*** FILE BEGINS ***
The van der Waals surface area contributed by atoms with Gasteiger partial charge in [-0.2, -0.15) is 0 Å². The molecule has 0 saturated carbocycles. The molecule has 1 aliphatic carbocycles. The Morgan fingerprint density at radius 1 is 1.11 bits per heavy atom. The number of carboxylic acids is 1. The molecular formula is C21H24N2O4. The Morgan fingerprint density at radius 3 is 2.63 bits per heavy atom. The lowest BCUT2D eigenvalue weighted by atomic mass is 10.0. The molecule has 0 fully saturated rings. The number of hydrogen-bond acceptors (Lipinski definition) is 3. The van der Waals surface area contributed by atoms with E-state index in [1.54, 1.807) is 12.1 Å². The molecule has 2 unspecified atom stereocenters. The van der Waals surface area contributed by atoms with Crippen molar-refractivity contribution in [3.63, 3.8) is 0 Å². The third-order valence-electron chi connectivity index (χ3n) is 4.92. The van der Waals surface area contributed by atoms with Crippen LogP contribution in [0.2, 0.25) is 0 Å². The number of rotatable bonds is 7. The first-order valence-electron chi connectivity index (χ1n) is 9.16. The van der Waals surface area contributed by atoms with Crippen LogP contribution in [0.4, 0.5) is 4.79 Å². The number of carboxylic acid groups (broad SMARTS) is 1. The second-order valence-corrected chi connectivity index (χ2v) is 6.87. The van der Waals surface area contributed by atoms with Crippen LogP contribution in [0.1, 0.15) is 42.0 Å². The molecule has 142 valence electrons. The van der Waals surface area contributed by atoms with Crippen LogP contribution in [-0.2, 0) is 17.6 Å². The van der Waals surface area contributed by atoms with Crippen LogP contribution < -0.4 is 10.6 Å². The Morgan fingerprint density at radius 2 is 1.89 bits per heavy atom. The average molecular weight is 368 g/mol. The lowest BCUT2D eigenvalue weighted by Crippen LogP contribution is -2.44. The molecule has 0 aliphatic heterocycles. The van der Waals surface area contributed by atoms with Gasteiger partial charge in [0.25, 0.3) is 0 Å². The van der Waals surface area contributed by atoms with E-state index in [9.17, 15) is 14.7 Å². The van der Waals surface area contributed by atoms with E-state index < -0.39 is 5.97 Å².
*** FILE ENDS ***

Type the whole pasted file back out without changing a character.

The van der Waals surface area contributed by atoms with Gasteiger partial charge in [-0.2, -0.15) is 0 Å². The molecule has 0 saturated carbocycles. The molecule has 1 aliphatic carbocycles. The Morgan fingerprint density at radius 1 is 1.11 bits per heavy atom. The number of carboxylic acids is 1. The molecular formula is C21H24N2O4. The Morgan fingerprint density at radius 3 is 2.63 bits per heavy atom. The lowest BCUT2D eigenvalue weighted by atomic mass is 10.0. The molecule has 0 fully saturated rings. The number of hydrogen-bond acceptors (Lipinski definition) is 3. The van der Waals surface area contributed by atoms with E-state index in [1.54, 1.807) is 12.1 Å². The molecule has 2 unspecified atom stereocenters. The van der Waals surface area contributed by atoms with Crippen molar-refractivity contribution in [3.63, 3.8) is 0 Å². The third-order valence-electron chi connectivity index (χ3n) is 4.92. The van der Waals surface area contributed by atoms with Crippen LogP contribution in [0.2, 0.25) is 0 Å². The number of rotatable bonds is 7. The first-order valence-electron chi connectivity index (χ1n) is 9.16. The van der Waals surface area contributed by atoms with Crippen LogP contribution in [0.4, 0.5) is 4.79 Å². The number of carboxylic acid groups (broad SMARTS) is 1. The second-order valence-corrected chi connectivity index (χ2v) is 6.87. The van der Waals surface area contributed by atoms with Crippen LogP contribution in [0.1, 0.15) is 42.0 Å². The molecule has 142 valence electrons. The van der Waals surface area contributed by atoms with Crippen LogP contribution in [-0.2, 0) is 17.6 Å². The van der Waals surface area contributed by atoms with Crippen LogP contribution < -0.4 is 10.6 Å². The Morgan fingerprint density at radius 2 is 1.89 bits per heavy atom. The average molecular weight is 368 g/mol. The lowest BCUT2D eigenvalue weighted by Crippen LogP contribution is -2.44. The molecule has 0 aliphatic heterocycles. The van der Waals surface area contributed by atoms with Gasteiger partial charge in [0.25, 0.3) is 0 Å². The van der Waals surface area contributed by atoms with E-state index in [9.17, 15) is 14.7 Å². The van der Waals surface area contributed by atoms with E-state index < -0.39 is 5.97 Å².